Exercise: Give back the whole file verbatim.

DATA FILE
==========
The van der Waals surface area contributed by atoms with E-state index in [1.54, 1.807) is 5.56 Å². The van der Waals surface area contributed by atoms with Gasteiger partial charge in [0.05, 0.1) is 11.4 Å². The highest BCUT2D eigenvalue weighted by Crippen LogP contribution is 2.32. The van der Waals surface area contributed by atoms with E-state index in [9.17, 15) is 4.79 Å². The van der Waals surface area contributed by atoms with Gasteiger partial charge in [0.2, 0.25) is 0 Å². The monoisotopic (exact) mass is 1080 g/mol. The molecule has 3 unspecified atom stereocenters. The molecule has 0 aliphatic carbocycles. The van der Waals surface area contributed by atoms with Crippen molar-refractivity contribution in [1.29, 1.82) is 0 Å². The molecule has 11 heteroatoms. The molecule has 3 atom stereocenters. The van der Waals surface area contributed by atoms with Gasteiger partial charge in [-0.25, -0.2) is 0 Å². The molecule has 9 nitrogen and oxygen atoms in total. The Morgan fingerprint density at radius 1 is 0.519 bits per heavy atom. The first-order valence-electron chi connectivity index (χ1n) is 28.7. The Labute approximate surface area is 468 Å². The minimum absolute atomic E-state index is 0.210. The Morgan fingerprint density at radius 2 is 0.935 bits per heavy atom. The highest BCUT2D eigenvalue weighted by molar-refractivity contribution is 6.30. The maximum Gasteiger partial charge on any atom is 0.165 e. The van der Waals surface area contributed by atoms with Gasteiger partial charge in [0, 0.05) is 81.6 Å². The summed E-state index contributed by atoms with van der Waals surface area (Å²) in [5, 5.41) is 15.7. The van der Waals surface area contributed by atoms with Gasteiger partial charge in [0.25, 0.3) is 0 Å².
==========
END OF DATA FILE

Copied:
The van der Waals surface area contributed by atoms with E-state index in [1.54, 1.807) is 5.56 Å². The van der Waals surface area contributed by atoms with Gasteiger partial charge in [0.05, 0.1) is 11.4 Å². The highest BCUT2D eigenvalue weighted by Crippen LogP contribution is 2.32. The van der Waals surface area contributed by atoms with E-state index in [9.17, 15) is 4.79 Å². The van der Waals surface area contributed by atoms with Gasteiger partial charge in [0.2, 0.25) is 0 Å². The monoisotopic (exact) mass is 1080 g/mol. The molecule has 3 unspecified atom stereocenters. The molecule has 0 aliphatic carbocycles. The van der Waals surface area contributed by atoms with Crippen molar-refractivity contribution in [1.29, 1.82) is 0 Å². The molecule has 11 heteroatoms. The molecule has 3 atom stereocenters. The van der Waals surface area contributed by atoms with Gasteiger partial charge in [-0.25, -0.2) is 0 Å². The molecule has 9 nitrogen and oxygen atoms in total. The Morgan fingerprint density at radius 1 is 0.519 bits per heavy atom. The first-order valence-electron chi connectivity index (χ1n) is 28.7. The Labute approximate surface area is 468 Å². The minimum absolute atomic E-state index is 0.210. The Morgan fingerprint density at radius 2 is 0.935 bits per heavy atom. The highest BCUT2D eigenvalue weighted by molar-refractivity contribution is 6.30. The maximum Gasteiger partial charge on any atom is 0.165 e. The van der Waals surface area contributed by atoms with Gasteiger partial charge in [0, 0.05) is 81.6 Å². The summed E-state index contributed by atoms with van der Waals surface area (Å²) in [5, 5.41) is 15.7. The van der Waals surface area contributed by atoms with Gasteiger partial charge in [0.25, 0.3) is 0 Å².